Bio

I am an Assistant Professor in the School of Interactive Computing in the College of Computing at the Georgia Institute of Technology. At Georgia Tech I lead the Culture and Technology Lab (CAT Lab), where we study how culture impacts the use and production of technology with a focus on learning applications, computer science education and designing new technologies with culture as a point of convergence.

In 2012 I received a PhD from Georgia Tech in Human Centered Computing. My dissertation work was based on the design and deployment of the Glitch Game Testers, a program that leveraged young urban African American males passion for playing video games into an interest in studying computing. Over 60% of the young men who participated in the program went on to pursue college or additional training after high school in computer science, information technology or digital media.

Before to coming to Georgia Tech I was a research scientist at the University of Pittsburgh Learning Research and Development Center in the UPCLOSE Lab. While at UPCLOSE I lead the development of the Click! Urban Adventure Game, a mixed-reality role playing game that sought to increase middle school females interest in science and technology through developing peer relationships that encouraged science and technology talk.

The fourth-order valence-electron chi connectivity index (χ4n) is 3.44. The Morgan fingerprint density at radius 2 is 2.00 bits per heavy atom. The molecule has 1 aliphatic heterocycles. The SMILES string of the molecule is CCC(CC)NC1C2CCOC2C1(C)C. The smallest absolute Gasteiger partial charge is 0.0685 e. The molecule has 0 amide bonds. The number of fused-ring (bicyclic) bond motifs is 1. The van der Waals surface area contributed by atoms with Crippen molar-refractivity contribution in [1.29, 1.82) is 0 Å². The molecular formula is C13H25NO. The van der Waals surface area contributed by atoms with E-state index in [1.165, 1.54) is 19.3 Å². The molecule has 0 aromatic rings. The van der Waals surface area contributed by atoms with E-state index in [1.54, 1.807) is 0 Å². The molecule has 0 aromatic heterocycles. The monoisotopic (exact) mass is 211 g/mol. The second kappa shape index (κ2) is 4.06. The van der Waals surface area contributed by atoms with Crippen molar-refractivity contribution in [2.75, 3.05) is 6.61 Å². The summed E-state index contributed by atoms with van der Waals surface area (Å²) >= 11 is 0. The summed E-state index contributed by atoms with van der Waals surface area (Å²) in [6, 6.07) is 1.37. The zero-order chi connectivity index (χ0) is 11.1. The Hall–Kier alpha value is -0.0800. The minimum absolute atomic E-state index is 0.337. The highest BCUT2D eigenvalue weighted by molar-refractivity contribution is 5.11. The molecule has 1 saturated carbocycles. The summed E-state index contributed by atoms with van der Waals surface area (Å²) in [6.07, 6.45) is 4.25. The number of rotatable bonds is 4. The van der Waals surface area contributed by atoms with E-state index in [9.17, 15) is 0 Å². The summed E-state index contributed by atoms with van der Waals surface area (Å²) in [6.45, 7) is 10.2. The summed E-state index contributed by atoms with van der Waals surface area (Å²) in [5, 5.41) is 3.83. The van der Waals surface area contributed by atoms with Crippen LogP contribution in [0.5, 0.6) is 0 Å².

In addition to my research I work as an installation and performance artist, using technology, ceramics, food, and other mediums to encourage participation in art venues. This work has begun to be integrated into my research. For example, the Kitchen Lab project at the Walker Art Center explores theories around museum learning that focus on participation and communities of practice in the museum.

I study specific groups use of technology and try to situate their technology use in relationship to their cultural values. In studying young African American males use of games I found they were less likely to hack or modify games than young men who went into computer science. This was based upon a high value on sports and sportsmanship that lead them to play the games as the designers intended, instead of exploring the boundaries of the computation. This approach continually challenges my assumptions about designing a new technology or intervention based upon the different value systems that people bring to technology. 

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